Starter Series: GatherBoard

Team Mamalode reviews & interviews

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The Mamalode Starter Series is an exciting opportunity for us to introduce you to some of the amazing people we get to meet. Starting something takes enormous amounts of work, faith, help and community. Every week we'll share another story of starting. So, community of Mamalode, read up, get inspired and check out these wonder-folk.

Today we feature an Interview with Molly Bradford, Co-Owner of GatherBoard

Tell us a little bit about your business and how you started it.
GatherBoard started as an idea in 2011 that grew out of a local community events website ( that my business partner, Colin Hickey, started in 2005. Our mission is to provide monetizable and customizable events software with elegant design and easy accessibility to communities of like-interest. We have a vision to keep communities around the world connecting with one another. 

The official launch was in 2013 and boy was that a big year! Colin and his wife welcomed their second child, my husband and I welcomed our second child, and Colin and I welcomed our third child, GatherBoard! Right now, we’re operating three company held licenses in Missoula, Bozeman and Boise. Since we officially launched the software in summer 2013, we've expanded to eight licenses including Hamilton, Helena, the Flathead region, and Butte, Mont. as well as Coeur d'Alene, ID, Superstition Valley, AZ, Pueblo, CO and Hood River, OR. We’re also experimenting with a beta license in Voss, Norway.

Many of our early adopters have positively shaped the product since we modeled it off of our original site Simultaneously operating our own license in Missoula while launching the national software has given us a great case study for sales, an excellent pool for testing features, and more business leads than we ever expected. Our sister product, Missoula Indoor Ads, has been most profitable , and allowed us to bootstrap the development of GatherBoard. Having a local, profitable product is quite rewarding—we're greatly connected to our local community and haven't had to give up any equity in our company to investors. It's a win-win.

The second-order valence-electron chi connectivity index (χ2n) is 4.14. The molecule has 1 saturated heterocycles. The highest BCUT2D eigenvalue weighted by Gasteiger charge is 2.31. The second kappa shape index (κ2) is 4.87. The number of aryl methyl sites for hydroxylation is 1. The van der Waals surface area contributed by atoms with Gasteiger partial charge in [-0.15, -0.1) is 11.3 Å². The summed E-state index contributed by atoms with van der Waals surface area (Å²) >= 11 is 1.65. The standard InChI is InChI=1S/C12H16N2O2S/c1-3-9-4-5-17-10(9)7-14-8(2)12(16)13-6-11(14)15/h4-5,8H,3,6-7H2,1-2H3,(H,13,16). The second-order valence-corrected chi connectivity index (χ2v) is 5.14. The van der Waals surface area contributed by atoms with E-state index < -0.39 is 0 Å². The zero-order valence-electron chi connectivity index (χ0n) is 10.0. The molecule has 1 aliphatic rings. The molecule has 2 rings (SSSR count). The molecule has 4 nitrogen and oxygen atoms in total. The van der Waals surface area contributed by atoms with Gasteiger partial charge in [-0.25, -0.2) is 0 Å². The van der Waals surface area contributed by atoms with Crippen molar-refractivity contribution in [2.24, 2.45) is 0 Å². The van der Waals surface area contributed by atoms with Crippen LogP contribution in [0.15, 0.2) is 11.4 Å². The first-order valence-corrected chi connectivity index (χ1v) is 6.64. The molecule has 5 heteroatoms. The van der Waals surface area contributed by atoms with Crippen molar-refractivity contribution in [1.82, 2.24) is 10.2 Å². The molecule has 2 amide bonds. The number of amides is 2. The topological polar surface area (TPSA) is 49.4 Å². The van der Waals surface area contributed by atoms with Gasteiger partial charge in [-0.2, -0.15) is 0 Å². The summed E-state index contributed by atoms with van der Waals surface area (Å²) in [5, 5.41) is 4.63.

In addition to the EventsBoard product, there is interest in a JobsBoard. The rest of this year will focus on developing this new service. It will operate similarly to the EventsBoards, but have information on employment, internships, volunteer opportunities, etc. It is something we thought about from the beginning when developing GatherBoard as a company. We never wanted to be limited to the EventsBoard. A couple license holders in Idaho both had local colleges ask about a volunteer-internship board for students. When asked we were already half-way there in our minds, so now we're starting on product number two.

The start of GatherBoard is rather different in that it grew out of an existing, very small and local website. As the internet became more popular and widely accepted we started to receive numerous, unsolicited requests along the lines of “how can I get your calendar in my town… for my newspaper… for my company…” At that point it became clear that we needed to stop cobbling together replications of our calendar and create an actual software product. It was actually at a BlogHer Women Entrepreneurs in Tech Conference that some very important mentors were met and valuable business development strategies crystallized.

What do your kids think about your job?
Elizabeth is seven-½-years-old. I think most of the time she thinks my job is pretty cool. She also tells it like it is and lets me know when I've had too much screen time. She's been in our radio and TV commercials and spoken at nonprofit fundraisers about local kids activities. Together we’ve been guest “Recessionista” models for the local YWCA resale stores. She's really proud when she sees our logo around town or hears our name. Every month she joins me on a special “walking” part of the local indoor advertising route. Part of the gig is getting either a cupcake at this great local bakery or a root beer at the local tap room (while I quaff a pint.)